a1 Department of Mechanical and Aerospace Engineering, Rutgers, The State University of New Jersey, Piscataway, New Jersey 08854
a2 Department of Material Science and Engineering, Department of Electrical and Computer Engineering, Boise State University, Boise, Idaho 83725
a3 Department of Mechanical and Aerospace Engineering, Department of Biomedical Engineering, Rutgers, The State University of New Jersey, Piscataway, New Jersey 08854
Besides biological and chemical cues, cellular behavior has been found to be affected by mechanical cues such as traction forces, surface topology, and in particular the mechanical properties of the substrate. The present study focuses on completely characterizing the bulk linear mechanical properties of such soft substrates, a good example of which are hydrogels. The complete characterization involves the measurement of Young's modulus, shear modulus, and Poisson's ratio of these hydrogels, which is achieved by manipulating nonspherical magnetic microneedles embedded inside them. Translating and rotating these microneedles under the influence of a known force or torque, respectively, allows us to determine the local mechanical properties of the hydrogels. Two specific hydrogels, namely bis-cross-linked polyacrylamide gels and DNA cross-linked polyacrylamide gels were used, and their properties were measured as a function of gel concentration. The bis-cross-linked gels were found to have a Poisson's ratio that varied between 0.38 and 0.49, while for the DNA-cross-linked gels, Poisson's ratio varied between 0.36 and 0.49. The local shear moduli, measured on the 10 μm scale, of these gels were in good agreement with the global shear modulus obtained from a rheology study. Also the local Young's modulus of the hydrogels was compared with the global modulus obtained using bead experiments, and it was observed that the inhomogeneities in the hydrogel increases with increasing cross-linker concentration. This study helps us fully characterize the properties of the substrate, which helps us to better understand the behavior of cells on these substrates.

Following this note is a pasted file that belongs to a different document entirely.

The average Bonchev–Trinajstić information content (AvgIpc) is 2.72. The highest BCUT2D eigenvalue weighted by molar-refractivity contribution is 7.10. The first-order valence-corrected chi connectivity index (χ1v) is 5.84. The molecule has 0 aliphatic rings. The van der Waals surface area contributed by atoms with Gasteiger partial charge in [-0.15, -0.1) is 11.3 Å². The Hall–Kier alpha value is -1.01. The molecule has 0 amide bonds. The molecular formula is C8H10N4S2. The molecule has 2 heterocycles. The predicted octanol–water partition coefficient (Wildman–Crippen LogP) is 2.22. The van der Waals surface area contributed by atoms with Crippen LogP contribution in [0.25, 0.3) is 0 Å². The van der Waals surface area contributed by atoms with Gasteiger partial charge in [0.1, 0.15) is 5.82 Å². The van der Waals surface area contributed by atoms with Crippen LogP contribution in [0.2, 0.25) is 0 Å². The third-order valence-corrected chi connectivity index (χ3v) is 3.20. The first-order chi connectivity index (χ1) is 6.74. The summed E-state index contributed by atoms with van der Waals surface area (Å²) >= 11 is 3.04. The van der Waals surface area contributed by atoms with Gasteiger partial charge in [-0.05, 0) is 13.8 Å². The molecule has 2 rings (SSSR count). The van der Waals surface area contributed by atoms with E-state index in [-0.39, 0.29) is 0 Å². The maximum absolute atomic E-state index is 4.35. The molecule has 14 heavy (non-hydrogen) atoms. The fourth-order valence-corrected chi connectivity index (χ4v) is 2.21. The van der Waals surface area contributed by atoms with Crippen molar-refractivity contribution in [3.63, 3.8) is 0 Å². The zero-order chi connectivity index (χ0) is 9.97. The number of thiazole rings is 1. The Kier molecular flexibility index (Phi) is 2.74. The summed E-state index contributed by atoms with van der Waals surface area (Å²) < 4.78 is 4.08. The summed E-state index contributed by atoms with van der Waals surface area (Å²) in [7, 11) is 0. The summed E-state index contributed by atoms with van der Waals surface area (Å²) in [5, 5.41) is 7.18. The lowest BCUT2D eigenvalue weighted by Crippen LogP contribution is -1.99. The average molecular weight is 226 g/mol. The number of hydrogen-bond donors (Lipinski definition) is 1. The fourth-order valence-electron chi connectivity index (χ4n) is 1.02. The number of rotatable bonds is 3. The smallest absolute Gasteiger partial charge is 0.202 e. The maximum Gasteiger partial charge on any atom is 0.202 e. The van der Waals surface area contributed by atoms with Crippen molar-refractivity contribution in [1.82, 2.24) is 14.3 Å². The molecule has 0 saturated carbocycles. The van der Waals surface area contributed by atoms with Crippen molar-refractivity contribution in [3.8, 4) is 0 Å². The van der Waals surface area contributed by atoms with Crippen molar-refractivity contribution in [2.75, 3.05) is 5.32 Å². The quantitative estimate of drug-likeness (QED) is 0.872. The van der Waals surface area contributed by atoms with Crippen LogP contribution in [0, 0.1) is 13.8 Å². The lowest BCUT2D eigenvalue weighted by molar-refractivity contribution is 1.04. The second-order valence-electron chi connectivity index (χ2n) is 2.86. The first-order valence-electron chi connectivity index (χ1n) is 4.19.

(Received September 01 2009)
(Accepted December 14 2009)
c1 Address all correspondence to this author. e-mail: email@example.comPresent address: Department of Biomedical Engineering, Rutgers, The State University of New Jersey, Piscataway, New Jersey 08854.